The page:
They remember him as a strikingly handsom young man, a strong silent type with prematurely gray hair and a passion for a prank or a put-on. But the people who played games with Bud Grant 25 years ago remember him, above all, as a great and gifted athlete.
Long before he began stalking the sidelines, first as head coach of Winnipeg in the Canadian League and now Minnesota of the NFL, Grant was a three-sport star at the University of Minnesota, a reserve on the world championship 1949-50 Minneapolis Lakers basketball team and a starter on offense and defense for the Philadelphia Eagles.
He also was a standout baseball pitcher in the highly competitive semi-pro summer leagues in Minnesota and Wisconsin, a junk-ball specialist, according to an old teammate, who thought nothing of pitching nine innings in the morning, then another nine later that day for extra pocket money.
"He was a big strong guy, 6-foot-3 and 205 pounds, and he'd stand up there on that mound and scare people to death," said William Bye, a lifelong friend and former teammate. "People kept waiting for his fast ball, but it never came. His fast ball was his change-up, and he won a lot of games just because people were afraid to stand in there on him."
He was the Eagles' No. 1 draft choice in 1950 and started his rookie year at defensive end. The following season, he switched to offense and caught 57 passes, second best in the NFL.
A contract hassle combined with Grant's devotion to hunting and fishing led him to leave the Eagles and head for wide-open spaces. He joined Winnipeg of the CFL, and led that league in receptions three times. His five interceptions in one game is still a league record.
"I've known the man ever since we played against each other in high school," said Bye, now an investment broker in Minneapolis, "and I can honestly say that I can't ever recall seeing a better athlete. Bud was a natural in everything he did."
Grant grew up in Superior Wis, the son of Harry, Grant, a gregarious, popular man-about town who supported the family as a fireman and supplemented his income by running the ball park and handling the concession stands.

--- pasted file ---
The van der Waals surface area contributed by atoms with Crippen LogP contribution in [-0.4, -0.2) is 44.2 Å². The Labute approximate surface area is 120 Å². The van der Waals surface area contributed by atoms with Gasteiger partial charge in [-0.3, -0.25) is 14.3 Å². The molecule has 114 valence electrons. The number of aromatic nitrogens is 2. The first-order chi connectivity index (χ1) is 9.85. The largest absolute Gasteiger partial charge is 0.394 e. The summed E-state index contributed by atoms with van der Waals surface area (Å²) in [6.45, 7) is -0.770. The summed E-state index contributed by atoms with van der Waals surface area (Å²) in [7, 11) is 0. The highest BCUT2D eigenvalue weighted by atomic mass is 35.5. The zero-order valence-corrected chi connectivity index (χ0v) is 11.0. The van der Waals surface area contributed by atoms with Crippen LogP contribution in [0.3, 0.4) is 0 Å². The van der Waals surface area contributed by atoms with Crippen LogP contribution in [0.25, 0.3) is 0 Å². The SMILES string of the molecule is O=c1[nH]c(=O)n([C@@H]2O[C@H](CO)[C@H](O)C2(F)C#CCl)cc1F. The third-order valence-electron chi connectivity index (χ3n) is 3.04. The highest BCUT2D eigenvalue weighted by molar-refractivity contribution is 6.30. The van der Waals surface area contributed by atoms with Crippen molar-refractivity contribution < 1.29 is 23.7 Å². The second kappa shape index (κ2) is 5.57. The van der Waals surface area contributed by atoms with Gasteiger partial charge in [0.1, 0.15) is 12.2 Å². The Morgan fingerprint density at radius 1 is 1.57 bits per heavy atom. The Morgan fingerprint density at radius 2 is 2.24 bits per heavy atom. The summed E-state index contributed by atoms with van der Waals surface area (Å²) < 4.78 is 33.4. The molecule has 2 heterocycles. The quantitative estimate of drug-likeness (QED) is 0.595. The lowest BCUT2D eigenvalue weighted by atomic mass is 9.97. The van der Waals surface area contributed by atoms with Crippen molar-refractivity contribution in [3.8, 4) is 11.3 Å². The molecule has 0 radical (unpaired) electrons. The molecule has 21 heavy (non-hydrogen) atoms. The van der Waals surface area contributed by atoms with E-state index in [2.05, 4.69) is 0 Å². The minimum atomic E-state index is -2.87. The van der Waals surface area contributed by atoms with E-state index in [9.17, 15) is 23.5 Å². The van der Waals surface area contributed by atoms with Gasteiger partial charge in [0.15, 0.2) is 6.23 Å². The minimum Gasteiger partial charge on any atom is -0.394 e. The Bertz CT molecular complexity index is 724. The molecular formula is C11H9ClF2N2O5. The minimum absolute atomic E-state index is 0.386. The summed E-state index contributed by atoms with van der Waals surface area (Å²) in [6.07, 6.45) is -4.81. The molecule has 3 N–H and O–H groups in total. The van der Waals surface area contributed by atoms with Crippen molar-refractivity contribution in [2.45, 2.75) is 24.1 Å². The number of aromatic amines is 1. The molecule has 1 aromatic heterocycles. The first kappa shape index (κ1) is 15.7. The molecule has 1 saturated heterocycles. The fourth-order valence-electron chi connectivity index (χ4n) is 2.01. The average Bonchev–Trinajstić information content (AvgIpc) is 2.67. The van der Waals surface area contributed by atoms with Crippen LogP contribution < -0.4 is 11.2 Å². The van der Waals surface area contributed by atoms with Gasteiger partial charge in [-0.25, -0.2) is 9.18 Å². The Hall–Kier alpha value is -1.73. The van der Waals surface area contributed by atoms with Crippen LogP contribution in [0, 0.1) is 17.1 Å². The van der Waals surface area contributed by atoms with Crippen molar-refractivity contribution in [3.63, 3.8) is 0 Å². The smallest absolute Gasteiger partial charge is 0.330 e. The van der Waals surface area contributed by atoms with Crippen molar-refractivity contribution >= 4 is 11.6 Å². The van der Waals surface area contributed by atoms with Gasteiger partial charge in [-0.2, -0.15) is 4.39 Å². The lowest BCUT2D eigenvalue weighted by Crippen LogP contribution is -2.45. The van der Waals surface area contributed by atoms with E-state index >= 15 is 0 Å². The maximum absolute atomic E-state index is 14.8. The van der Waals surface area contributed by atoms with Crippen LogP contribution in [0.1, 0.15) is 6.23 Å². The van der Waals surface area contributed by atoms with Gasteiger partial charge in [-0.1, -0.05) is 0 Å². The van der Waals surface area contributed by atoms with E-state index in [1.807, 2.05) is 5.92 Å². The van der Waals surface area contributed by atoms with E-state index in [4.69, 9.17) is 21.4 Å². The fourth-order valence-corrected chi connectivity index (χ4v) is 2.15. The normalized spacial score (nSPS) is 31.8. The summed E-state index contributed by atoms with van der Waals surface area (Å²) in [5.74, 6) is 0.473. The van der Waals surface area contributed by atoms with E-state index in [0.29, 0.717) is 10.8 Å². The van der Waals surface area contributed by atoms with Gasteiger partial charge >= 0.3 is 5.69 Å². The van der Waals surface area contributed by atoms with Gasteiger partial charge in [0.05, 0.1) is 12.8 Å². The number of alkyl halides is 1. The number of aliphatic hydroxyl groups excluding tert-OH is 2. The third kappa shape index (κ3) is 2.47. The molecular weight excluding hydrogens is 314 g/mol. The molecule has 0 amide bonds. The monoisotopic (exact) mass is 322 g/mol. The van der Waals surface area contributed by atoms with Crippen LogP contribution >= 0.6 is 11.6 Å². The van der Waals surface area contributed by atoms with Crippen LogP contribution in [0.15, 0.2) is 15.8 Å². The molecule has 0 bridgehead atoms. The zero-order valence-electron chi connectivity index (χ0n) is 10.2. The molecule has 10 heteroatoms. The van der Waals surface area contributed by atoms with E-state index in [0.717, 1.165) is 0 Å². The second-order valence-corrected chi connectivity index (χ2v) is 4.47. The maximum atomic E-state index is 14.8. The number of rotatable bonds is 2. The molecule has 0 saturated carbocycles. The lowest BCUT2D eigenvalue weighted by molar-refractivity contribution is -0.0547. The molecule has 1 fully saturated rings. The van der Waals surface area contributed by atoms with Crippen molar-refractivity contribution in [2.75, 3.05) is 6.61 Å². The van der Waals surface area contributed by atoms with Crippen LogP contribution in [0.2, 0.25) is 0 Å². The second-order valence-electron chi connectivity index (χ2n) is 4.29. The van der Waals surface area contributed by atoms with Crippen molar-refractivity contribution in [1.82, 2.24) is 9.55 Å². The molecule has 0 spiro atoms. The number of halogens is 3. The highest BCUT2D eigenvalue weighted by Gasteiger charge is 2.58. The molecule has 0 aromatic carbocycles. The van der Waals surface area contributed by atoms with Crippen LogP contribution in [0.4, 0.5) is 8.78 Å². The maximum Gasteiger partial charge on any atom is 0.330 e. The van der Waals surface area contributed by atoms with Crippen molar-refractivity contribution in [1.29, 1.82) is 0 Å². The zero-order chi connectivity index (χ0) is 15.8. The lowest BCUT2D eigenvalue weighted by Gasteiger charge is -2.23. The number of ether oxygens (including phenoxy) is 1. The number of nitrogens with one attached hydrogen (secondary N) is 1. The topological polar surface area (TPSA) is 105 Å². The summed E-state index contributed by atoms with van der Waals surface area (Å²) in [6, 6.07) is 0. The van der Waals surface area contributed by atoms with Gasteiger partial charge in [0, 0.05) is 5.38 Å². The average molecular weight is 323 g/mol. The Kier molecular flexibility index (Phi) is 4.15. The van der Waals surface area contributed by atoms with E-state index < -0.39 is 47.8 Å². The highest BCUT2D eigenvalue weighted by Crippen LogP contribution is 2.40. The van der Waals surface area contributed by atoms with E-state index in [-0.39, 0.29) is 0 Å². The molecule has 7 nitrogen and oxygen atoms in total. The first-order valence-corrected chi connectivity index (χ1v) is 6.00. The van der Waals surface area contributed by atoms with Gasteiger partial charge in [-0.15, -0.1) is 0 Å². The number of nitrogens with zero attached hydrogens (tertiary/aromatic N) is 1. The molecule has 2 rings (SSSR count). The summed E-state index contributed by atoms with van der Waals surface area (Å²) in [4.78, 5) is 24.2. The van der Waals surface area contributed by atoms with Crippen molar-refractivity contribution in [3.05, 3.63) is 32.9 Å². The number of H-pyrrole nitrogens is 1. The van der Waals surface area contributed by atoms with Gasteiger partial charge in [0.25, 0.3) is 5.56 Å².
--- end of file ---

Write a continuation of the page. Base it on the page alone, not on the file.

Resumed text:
Harry Jr. - Bud - did most of his talking in the playing field. He was a three-sport star in high school for three years, joined the Navy after graduation and was sent to the Great Lakes Training Center near Chicago.
Great Lakes played against major college competition and prided itself on fielding outstanding athletic teams. Grant decided to go out for football. He had been an all-state fulback in high school, a position he thought he could handle in the Navy, as well.
Paul Brown was the head coach at Great Lakes, and on that first day of practice, told his players to separate by position - tackles at the 10-yard line, ends at the 20 and so on.
Grant headed for the fullback contingent. "I'll never forget that day," said Bye, who also made the team. "Bud went over there, and the first guy he saw was Marion Motley. Here's Bud, a year out of high school, 205 pounds, and there's Motley, who had to go 240 at least. That was the day Bud decided to become an end, he just walked on over to the other side of the field. He always was smart that way."
Grant stayed in the Navy a year, then entered the University of Minnesota, where he eventually won nine varsity letters - four in football, three in basketball and two in baseball - and named All-Big 10 twice in football once in basketball.
Clayton Tonnemaker, now a grain company executive in Minneapolis and an all-America center on those Minnesota teams, recalled that Grant never was much of a practice player. "In fact," he said, "Bud didn't like to practice at all. He was such a natural, he never had to push himself.